Donor Archive

Our past is rooted in collaboration. Now, our future depends on it.

Each member of our community plays a critical role in transforming Kellogg. These alumni and friends, who have generously given $1 million and more to Kellogg, are leading the way.

To these donors, we extend our deepest thanks. You make us proud. You make us Kellogg.



The courage to change
Doug Conant ’76

It sounds almost too simple.

But Doug Conant, the former CEO and president of Campbell Soup Company, insists that “helping people” is behind his success as a corporate leader and turnaround expert.

When Conant took the helm at Campbell, he inherited a whole host of problems — low sales, dwindling share prices, unmotivated employees and a toxic company culture. The Nabisco and General Mills veteran developed initiatives to improve morale, creating a place where people wanted to work. As part of the same turnaround strategy, he implemented social responsibility programs.

“The more we helped, the better we did,” says Conant, whose efforts led to sales growth for Campbell for eight consecutive years. The company also earned national recognition for its sustainability efforts and accolades for its workplace culture.

Today, as founder and CEO of ConantLeadership, chairman of Avon Products and newly minted chairman of the Kellogg Executive Leadership Institute, Conant is focused on training the leaders of tomorrow. Insisting that “leaders aren’t born; they’re made,” Conant encourages executives to continually work on their leadership development, engage in self-reflection and determine a mission for their life’s work.

For Conant, that mission is clear: “I delight in building high-performance teams that rise to challenges, thrive in the face of adversity and defy the critics,” he says. “It’s about having the courage of one’s convictions.”

Find additional information about Doug Conant at or follow him on Twitter @DougConant.

Course Correction
Jeff Ubben '87

For many, change means buying a new tie or eating more greens. For Jeff Ubben '87, change usually starts with a seat at the table.

As CEO and founder of ValueAct, a San Francisco-based activist hedge fund, Ubben invests heavily in public companies to gain seats on their board. From there, he and his partners can affect major changes.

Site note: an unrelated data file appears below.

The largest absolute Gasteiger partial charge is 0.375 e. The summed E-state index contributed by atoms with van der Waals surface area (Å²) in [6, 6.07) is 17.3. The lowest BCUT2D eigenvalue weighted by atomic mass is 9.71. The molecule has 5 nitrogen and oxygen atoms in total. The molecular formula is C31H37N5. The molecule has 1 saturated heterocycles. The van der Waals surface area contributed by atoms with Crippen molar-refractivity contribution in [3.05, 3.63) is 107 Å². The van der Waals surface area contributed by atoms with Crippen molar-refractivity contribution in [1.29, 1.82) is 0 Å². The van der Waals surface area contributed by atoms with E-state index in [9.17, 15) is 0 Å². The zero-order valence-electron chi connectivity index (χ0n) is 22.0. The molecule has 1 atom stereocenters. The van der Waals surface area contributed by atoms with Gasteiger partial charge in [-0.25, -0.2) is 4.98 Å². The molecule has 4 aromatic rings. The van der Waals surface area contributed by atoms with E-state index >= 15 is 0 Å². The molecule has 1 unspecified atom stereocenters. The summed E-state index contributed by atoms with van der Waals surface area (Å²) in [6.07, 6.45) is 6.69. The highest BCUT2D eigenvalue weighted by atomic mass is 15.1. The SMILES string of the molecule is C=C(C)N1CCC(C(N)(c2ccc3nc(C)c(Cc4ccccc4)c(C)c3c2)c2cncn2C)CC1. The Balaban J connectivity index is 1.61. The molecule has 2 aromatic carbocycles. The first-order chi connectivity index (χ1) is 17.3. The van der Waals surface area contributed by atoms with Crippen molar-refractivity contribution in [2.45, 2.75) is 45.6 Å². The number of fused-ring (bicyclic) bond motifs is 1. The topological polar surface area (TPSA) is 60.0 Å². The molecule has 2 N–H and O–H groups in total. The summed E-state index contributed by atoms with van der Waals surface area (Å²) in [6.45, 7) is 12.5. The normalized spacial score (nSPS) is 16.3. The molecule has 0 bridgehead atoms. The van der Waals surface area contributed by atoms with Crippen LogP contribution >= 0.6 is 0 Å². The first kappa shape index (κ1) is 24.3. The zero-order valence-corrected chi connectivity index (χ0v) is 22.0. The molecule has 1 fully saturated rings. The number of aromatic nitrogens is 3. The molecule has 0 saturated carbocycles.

Sure, this kind of work can be risky. Case in point: ValueAct recently announced it had invested $1.6 billion in Microsoft, a company still reeling from a decade of disappointing sales. But Ubben says ValueAct's style of investing, which favors longer-term engagement, gives him more time to help the company get back on its feet. "We try to make good companies better," Ubben says. "At Microsoft, we think they've been overinvesting in some of these device businesses."

Ubben longed for this kind of board work as a portfolio manager at Fidelity Management. Tired of leaving the decision making to others, Ubben moved out west and worked as a managing partner at Blum Capital Partners, a private equity firm. In 2000, he founded ValueAct.

Now managing more than $12 billion in assets, Ubben has grown the company by making "a few good decision each year." But some of his best work comes from working with charities like the New York-based Posse Foundation, which provides scholarships to gifted high school seniors overlooked by top-ranked colleges. "I feel like they really, truly need me," he says.


"“Kellogg fosters a strong sense of community and responsibility. It deserves to and needs to remain among the best business schools in the world. A new building on the waterfront is part of keeping the school in its rightful place.” Jeff Ubben '87

Paying It Forward
Jim Russell '35

There were three things you could count on when it came to Jim Russell: He would be in the stands whenever the Wildcats took on the Illini; family vacations meant either the woods of Door County or a beach in Florida; and if you ever needed anything, you could just ask.

“He thought about others,” his daughter, Dr. Jean Russell, said. “You wouldn’t know it unless you knew him because he wasn’t a braggadocious, boastful person.”

Maybe that big heart grew out of a humble childhood spent on a farm near Milan, Ill., or came from the relief of landing a full scholarship to Northwestern’s School of Commerce, Kellogg’s precursor.

Maybe it came from the joy of marrying his college sweetheart, Helen, or raised up like his 40-year career at Illinois Tool Works, where he would retire in 1979 as the firm’s chief financial officer.

Whatever the reason, that spirit never left, not even after he passed away in 2011. Russell bequeathed a gift in both his and his wife’s names, a gift that not only would fund a space inside Kellogg’s new global hub, but also fund a new program at Kellogg, the Master of Science in Managerial Studies.

The students are known as Russell Fellows. Jean Russell thinks her dad would approve.


“He really valued education. Coming out of the Depression, he was very thankful for the education that he got at Northwestern." Dr. Jean E. Russell, daughter of James R. and Helen D. Russell